And he’s not alone. Dave and his team get reports of sightings along the Sunshine Coast — the most popular area for Yowie sightings — every day. The larger, Australia-wide version of Dave’s group runs a classic 2000s-esque internet forum — YowieHunters.com — which has tens of thousands of posts, and is active every day. There’s a monthly Yowie magazine. Books and podcasts speculate about the Yowie. And the Sunshine Coast Daily runs so many pieces on sigtings that it has its own Yowie story tag.
Why Are There So Many Yowie Hunters?
“I think it’s the fascination of it all. And knowing that it’s true,” Dave answered, “There’s something going on here. And in the end curiosity kills the cat, do you know what I mean? And also there’s been a lot more sightings recently… you’ve got mobile phones with more reliable cameras and stuff like that. It’s making the news more, the radio more, and more people are feeling comfortable coming forward.”
Dave is aware of the Yowie skeptics and recognises that there are many who believe the beast is a myth. But his way of rationalising it was just to say that we believe in undiscovered things all the time.
“I think it comes down to opinion. Some people believe in God and the Bible, some people don’t, people believe in UFOs, people believe in Bigfoot. I think it comes down to how open-minded the person is.”
A Split In The Yowie Hunting Community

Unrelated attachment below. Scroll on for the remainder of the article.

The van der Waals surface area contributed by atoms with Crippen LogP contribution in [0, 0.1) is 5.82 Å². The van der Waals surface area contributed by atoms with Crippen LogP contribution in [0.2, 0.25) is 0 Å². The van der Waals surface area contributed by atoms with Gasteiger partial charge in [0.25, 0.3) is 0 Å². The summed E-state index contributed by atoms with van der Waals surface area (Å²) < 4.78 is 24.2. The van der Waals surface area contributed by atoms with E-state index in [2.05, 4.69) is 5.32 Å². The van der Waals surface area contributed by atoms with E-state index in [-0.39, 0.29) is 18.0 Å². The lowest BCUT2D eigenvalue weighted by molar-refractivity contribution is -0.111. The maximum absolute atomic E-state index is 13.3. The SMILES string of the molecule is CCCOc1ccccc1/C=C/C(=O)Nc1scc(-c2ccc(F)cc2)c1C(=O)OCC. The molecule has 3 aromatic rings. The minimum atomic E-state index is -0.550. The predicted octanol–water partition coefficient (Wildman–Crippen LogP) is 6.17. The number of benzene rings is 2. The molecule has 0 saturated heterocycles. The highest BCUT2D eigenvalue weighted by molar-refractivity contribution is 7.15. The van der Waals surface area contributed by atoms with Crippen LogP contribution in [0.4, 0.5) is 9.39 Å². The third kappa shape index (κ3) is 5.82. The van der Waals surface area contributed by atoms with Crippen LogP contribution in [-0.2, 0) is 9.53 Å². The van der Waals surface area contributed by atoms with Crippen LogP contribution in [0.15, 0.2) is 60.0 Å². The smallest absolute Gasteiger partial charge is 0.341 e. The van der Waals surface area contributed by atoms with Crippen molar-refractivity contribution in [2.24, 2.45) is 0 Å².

Yowie hunting is a lonely business.
The Australian Yowie-hunting community is split. There are separate groups in Western Australia, the NSW Hunter Valley, the Blue Mountains, and the Northern Beaches of NSW. According to Dave, these groups don’t often communicate with each other.
Despite his dedication to the cause, Dave isn’t a fan of the Australian Yowie Researchers — the mob that runs YowieHunters.com. He suspects that many of them are just in it for fame and media attention, and that the evidence they offer up is misleading or false.
Junkee contacted several other Yowie hunting groups, but received few responses. Many of the groups are wary of being publicly ridiculed.
But tensions within the Yowie community are tiny compared to the groups’ common enemy — anyone who doesn’t believe the creature exists.
One whole section of the Australian Yowie Hunter’s website is dedicated to hating on non-believers:
“You’d have to be rather arrogant and self opinionated to say thousands of people who have seen these creatures are wrong,” it reads. Alright, good start.
“There are a few out there who like to tell lies about us, [they] say that we and others fake footprints and fake encounters. Not true. But that’s the kind of dribble little skeptic people like to say because it adds substance to their meaningless and miserable lives.”
They talk a big game, but just to be clear — the Yowie has not actually been caught on tape, despite these many hunters’ best attempts. Not yet, that is. When we asked Dave if he thinks there’s a chance he’s wrong about the existence of the Yowie, he was unequivocal.
“No, absolutely not.”